Tonight is Burns Night, when Scottish people everywhere (not just in Scotland) celebrate the life and poetry of Robert Burns, one of Scotland’s most famous exports and the Bard of Scotland. And because I’m so fascinated by Scottish culture and especially Nova Scotia, I’ve drawn this little masterpiece of my imagining of Scotland and his sons across the pond in Canada, Nova Scotia and Cape Breton Island from A Mare Usqua Mare, my fan-series based on the Japanese animated series Axis Powers: Hetalia! (Even though technically Cape Breton is Nova Scotia’s son, and so Scotland would be his grandfather.) (See the Canadian Boys fifth anniversary post for background on Hetalia and A Mare Usqua Mare.)
Each character takes their real name from the capital of their homeland. In this case, Scotland is named Edward (from Edinburgh), Nova Scotia is named Hal (from Halifax), and Cape Breton is named Syd (from Sydney. Not Sydney in Australia, but Sydney in Nova Scotia, the largest city on Cape Breton Island and the second-largest in Nova Scotia after Halifax). In the world of Hetalia, the countries have real names, so technically they’re not really personifications of their home countries, but rather just stereotypes of who the people from their homeland are.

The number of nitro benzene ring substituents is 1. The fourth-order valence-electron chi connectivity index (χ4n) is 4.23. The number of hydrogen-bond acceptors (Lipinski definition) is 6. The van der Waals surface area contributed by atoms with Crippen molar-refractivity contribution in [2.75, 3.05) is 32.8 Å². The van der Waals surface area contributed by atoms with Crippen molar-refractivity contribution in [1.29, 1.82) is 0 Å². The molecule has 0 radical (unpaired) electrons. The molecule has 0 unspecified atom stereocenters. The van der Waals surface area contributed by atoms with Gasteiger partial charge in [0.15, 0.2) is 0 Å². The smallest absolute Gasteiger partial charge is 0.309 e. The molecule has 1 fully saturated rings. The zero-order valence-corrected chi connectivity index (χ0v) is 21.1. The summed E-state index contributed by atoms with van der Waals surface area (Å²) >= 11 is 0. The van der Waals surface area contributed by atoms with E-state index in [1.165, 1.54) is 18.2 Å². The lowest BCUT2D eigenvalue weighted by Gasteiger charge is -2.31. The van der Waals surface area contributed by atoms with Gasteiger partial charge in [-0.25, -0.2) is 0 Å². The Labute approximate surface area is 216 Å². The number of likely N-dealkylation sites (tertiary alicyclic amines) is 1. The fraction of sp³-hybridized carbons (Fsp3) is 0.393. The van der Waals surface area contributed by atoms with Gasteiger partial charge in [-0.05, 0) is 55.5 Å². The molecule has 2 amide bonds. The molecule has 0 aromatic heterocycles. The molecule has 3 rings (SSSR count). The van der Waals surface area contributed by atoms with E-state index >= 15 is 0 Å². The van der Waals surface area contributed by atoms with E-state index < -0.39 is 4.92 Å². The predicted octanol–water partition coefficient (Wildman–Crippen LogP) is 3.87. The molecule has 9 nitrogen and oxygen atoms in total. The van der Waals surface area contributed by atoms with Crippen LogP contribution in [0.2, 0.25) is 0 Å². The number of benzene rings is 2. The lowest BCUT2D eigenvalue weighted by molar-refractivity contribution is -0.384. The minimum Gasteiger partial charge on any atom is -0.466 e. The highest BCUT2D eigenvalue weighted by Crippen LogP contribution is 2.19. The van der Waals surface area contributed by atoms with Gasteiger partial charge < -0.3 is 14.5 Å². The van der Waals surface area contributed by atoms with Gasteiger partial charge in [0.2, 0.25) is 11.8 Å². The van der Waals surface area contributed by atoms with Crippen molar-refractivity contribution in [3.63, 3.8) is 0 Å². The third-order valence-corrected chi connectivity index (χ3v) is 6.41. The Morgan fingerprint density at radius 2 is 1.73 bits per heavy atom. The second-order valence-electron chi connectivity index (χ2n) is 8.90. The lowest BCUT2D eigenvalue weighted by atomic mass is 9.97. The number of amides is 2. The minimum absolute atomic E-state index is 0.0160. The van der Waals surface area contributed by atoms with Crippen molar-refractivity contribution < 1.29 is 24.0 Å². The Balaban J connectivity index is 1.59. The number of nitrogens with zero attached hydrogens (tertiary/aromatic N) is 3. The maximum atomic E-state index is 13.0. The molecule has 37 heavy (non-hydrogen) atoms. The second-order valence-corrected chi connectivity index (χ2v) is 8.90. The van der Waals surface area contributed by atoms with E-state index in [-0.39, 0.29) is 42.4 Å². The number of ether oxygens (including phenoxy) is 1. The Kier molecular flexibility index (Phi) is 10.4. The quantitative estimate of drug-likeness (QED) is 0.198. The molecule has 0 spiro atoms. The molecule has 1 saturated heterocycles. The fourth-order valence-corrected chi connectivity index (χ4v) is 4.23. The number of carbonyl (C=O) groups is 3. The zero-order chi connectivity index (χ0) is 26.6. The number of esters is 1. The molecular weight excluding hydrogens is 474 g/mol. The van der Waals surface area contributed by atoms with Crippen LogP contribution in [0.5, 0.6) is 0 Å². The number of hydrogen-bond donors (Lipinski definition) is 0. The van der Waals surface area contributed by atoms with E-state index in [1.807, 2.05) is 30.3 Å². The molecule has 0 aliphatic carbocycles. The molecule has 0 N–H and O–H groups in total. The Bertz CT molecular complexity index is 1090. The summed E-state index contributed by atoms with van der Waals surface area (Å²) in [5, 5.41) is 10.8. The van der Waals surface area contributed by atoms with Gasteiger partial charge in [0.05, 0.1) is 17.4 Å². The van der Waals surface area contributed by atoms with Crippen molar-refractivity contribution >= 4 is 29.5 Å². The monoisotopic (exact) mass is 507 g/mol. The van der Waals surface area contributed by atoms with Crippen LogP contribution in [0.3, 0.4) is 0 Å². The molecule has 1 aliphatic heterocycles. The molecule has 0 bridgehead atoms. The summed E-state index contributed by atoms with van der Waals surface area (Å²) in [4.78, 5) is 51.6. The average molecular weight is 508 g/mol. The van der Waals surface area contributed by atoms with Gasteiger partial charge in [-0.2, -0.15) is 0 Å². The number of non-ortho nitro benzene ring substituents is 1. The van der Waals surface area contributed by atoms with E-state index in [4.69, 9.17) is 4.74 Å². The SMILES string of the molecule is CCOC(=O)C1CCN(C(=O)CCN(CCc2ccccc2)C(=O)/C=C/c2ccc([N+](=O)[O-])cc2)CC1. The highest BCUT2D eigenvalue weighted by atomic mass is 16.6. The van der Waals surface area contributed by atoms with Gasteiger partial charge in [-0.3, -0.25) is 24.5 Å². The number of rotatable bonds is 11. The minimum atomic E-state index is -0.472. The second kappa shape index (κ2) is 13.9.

If you have sharp enough eyesight, you may notice a common theme amongst the lands’ flags – they all have crosses, or saltires, on them. Scotland’s saltire is the Cross of St. Andrew, his patron saint (you can read more about Andy here), and so naturally Nova Scotia and Cape Breton, having sizeable Scottish populations, decided to follow in their father’s lead and adopt a saltire on their own flags. In the process of designing his own flag, however, Nova Scotia found that the design was already being used for a similar flag in Russia, and so he had to add Scotland’s coat of arms – a red lion on an orange shield – onto his flag to avoid confusion. Essentially, however, it is a simple reversion of the colours on Scotland’s flag – white and blue instead of blue and white. Cape Breton’s flag is green, possibly because of the emerald highlands of his home isle. It is rightfully so that all three of these flags should reflect their shared Scottish culture and heritage.
A very Happy Burns Night to Scottish folks across the globe.
Auld Lang Syne!